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Identify this vertebra

Identify this vertebra


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I was walking on the beach in New Jersey (U.S.), at about 40 degrees longitude, and found this bone. It's not a fish. The long process in the front is interesting. It is likely a C2 vertebra. I looked on the web, but could not find anything aquatic that it might match. Certainly not a dolphin. It is 2 inches long (50 mm), and 2.5 inches high and wide (64 mm). I guess it need not be aquatic, and New York City (20 miles North of here) used to dump garbage in the ocean. It looks old. Can you help me identify it?


Looks like Lumbar Vertebrae or Sacral Vertebrae of a Cow like @Brian Hanson Said above.

Studying closely in laboratory can elaborate more secrets about the bones.


Cervical Vertebrae

The cervical vertebrae are the bones within the neck. The vertebrae are the bones that make up the backbone of vertebrate animals. These cervical bones are the smallest in the body in mammals, although they are not the smallest bones found within the animal. The bones are identified as C1 through C7, and they increase in size as you move down the body.

The C1 vertebra is also known as the atlas. It sits at the base of the skull and forms the atlanto-occipital joint. The next vertebra, C2, is known as the axis, and it forms the atlanto-axial joint. These are important for the movement of the head and neck, including the action of nodding.

In some species of animals, there are ribs located on the cervical vertebrae, similar to the ribs that are located on the thoracic vertebrae. These ribs can be large in some animals, such as lizard species, while they tend to be small in birds.

The cervical vertebrae are illustrated in the below image, which shows a computer-generated model of C1 through C7:


Vertebra

any of the separate segments comprising the spine (vertebral column). The vertebrae support the body and provide the protective bony corridor (the spinal or vertebral canal ) through which the spinal cord passes. The 33 bones that make up the spine differ considerably in size and structure according to location. There are seven cervical (neck) vertebrae, 12 thoracic (high back), five lumbar (low back), five sacral (near the base of the spine), and four coccygeal (at the base). The five sacral vertebrae are fused to form the sacrum, and the four coccygeal vertebrae are fused to form the coccyx.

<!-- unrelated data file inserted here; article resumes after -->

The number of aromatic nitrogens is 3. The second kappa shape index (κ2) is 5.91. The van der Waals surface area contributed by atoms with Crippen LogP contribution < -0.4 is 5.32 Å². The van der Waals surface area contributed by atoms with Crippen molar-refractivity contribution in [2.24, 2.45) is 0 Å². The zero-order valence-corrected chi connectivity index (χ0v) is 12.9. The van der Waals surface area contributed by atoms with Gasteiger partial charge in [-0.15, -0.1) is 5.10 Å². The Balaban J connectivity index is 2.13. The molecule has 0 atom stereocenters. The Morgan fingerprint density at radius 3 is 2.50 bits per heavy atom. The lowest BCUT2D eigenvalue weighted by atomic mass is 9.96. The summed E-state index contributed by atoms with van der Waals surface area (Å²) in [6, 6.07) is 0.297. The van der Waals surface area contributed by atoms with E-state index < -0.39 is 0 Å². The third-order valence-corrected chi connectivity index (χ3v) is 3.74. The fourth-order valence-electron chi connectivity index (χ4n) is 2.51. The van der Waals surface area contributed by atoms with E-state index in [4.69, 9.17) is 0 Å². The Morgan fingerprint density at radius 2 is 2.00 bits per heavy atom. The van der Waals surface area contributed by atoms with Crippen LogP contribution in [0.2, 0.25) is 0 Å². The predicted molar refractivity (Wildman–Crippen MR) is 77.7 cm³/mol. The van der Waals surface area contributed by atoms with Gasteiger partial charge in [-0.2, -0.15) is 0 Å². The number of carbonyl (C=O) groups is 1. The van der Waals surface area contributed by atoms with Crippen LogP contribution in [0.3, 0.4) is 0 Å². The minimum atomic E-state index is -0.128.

The weight-bearing portion of a typical vertebra is the vertebral body, the most forward portion. This is a cylindrical structure that is separated from the vertebral bodies above and below by disks of cartilage and fibrous tissue. These intervertebral disks act as cushions to absorb the mechanical shock of walking, running, and other activity. Sometimes rupture or herniation of a disk may occur (see herniated disk ).

A semicircular arch of bone (the vertebral arch ) protrudes from the back of each vertebral body, surrounding the spinal cord. Directly in its midline a bony projection, the spinous process , grows backward from the arch. The spinous process can be felt on the back as a hard knob. Three pairs of outgrowths project from the arch. One of these protrudes horizontally on each side and in the thorax connects with the ribs. The remaining two form joints with the vertebrae above and below. The joints permit the spine to bend flexibly. The vertebrae are held firmly in place by a series of strong ligaments.


Chapter 34 - Vertebrates

  • After the evolution of the basic chordate body plan, the next major transition was the appearance of a head.
  • Chordates with a head are known as craniates.
  • The origin of a head—with a brain at the anterior end of the dorsal nerve cord, eyes and other sensory organs, and a skull—opened up a new way of feeding for chordates: active predation.

Living craniates have a set of derived characters.

  • Living craniates share a set of derived characters that distinguishes them from other chordates.
  • On the genetic level, they possess two clusters of Hox genes, while lancelets and chordates have only one.
    • Other important families of genes that produce signaling molecules and transcription factors are also duplicated in craniates.
    • This additional genetic complexity made a more complex morphology possible.
    • Neural crest cells disperse through the body and contribute to the formation of various structures, such as teeth, some of the bones and cartilages of the skull, the dermis of the face, several types of neurons, and the sensory capsules of the eyes and other sense organs.
    • The vertebrate cranium and brain (the enlarged anterior end of the dorsal, hollow nerve cord) and the anterior sensory organs are evidence of a high degree of cephalization, the concentration of sensory and neural equipment in the head.